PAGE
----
"We can't make them vote. We cannot accept voting papers for them because we don't want someone else to abuse them. They have been deemed incompetent and that's a legal document," she said.

"All the letters we receive, we send them back saying they're incompetent and can't vote. It should be the same everywhere," Ciolpan said. "But if they are not deemed incompetent by a doctor, we cannot stop them from voting."

As I mentioned earlier, there's nothing in the Electoral Act that specifically says a doctor or anyone else can "deem" someone to be unable to vote. It's not a ground for disqualifying someone from registering to vote under s.80, and all registered voters are entitled to vote under s.60. Furthermore, everyone who is eligible to register (and, remember, mental capacity is not a disqualifying ground) actually must register to vote under s.82, while anyone who has "a physical or mental impairment may apply for registration ... through a representative" under s.85.

However, when it comes actually casting a vote, s.168 sets out the process that must be followed:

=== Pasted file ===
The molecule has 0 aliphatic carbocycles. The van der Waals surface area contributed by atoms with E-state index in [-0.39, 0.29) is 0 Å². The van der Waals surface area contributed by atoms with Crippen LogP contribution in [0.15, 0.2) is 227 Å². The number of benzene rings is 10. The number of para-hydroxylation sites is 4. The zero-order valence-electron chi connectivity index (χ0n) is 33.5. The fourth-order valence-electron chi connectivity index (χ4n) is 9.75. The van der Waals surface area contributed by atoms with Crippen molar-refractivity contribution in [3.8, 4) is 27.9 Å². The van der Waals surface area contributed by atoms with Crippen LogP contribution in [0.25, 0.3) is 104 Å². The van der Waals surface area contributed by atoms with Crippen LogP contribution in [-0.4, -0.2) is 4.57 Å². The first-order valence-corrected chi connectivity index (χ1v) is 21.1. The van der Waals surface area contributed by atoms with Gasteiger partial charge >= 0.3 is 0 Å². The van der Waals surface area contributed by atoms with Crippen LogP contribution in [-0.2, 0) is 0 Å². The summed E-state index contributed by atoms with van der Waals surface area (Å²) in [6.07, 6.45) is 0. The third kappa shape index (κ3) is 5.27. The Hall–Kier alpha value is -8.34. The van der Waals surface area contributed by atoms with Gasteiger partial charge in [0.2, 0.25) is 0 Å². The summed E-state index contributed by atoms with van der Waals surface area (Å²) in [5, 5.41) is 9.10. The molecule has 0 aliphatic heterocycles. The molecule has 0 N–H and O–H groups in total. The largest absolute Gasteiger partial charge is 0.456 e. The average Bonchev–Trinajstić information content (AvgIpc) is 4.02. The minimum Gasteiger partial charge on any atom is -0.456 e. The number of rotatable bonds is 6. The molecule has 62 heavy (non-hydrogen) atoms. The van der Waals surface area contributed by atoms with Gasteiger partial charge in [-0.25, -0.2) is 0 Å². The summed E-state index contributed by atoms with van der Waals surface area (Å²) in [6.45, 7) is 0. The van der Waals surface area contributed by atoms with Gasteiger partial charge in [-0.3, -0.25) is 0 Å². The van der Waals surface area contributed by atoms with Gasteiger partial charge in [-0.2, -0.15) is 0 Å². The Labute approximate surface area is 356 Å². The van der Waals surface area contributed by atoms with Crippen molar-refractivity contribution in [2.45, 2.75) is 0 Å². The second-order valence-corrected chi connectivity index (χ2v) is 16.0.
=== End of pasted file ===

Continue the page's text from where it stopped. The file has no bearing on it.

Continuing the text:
The voter, having received a ballot paper,—

(a) shall immediately retire into one of the inner compartments provided for the purpose; and

(b) shall there alone and secretly vote—

(i) by marking the party vote with a tick within the circle immediately after the name of the party for which the voter wishes to vote; and

(ii) by marking the electorate vote with a tick within the circle immediately before the name of the constituency candidate for whom the voter wishes to vote.

This process is then amended slightly in s.169 for:

any elector who is wholly or partially blind, or (whether because of physical handicap or otherwise) is unable to read or write or has severe difficulty in reading or writing, or is not sufficiently familiar with the English language to vote without assistance ... .

Such a voter is entitled to request that someone accompany them into the voting booth;

and the ballot paper may there be marked by the voter with the assistance of the [other] person ... or may be marked by the [other] person ... in accordance with the instructions of the voter.

Note what is common across the voting process. The marking of the ballot paper must be done in accordance with the voter's intentions. So, in a case where the voter is incapable of forming a voting intention - as, where, a person has been "deemed incompetent by medical professionals" - then they cannot complete the voting process as required by the Electoral Act.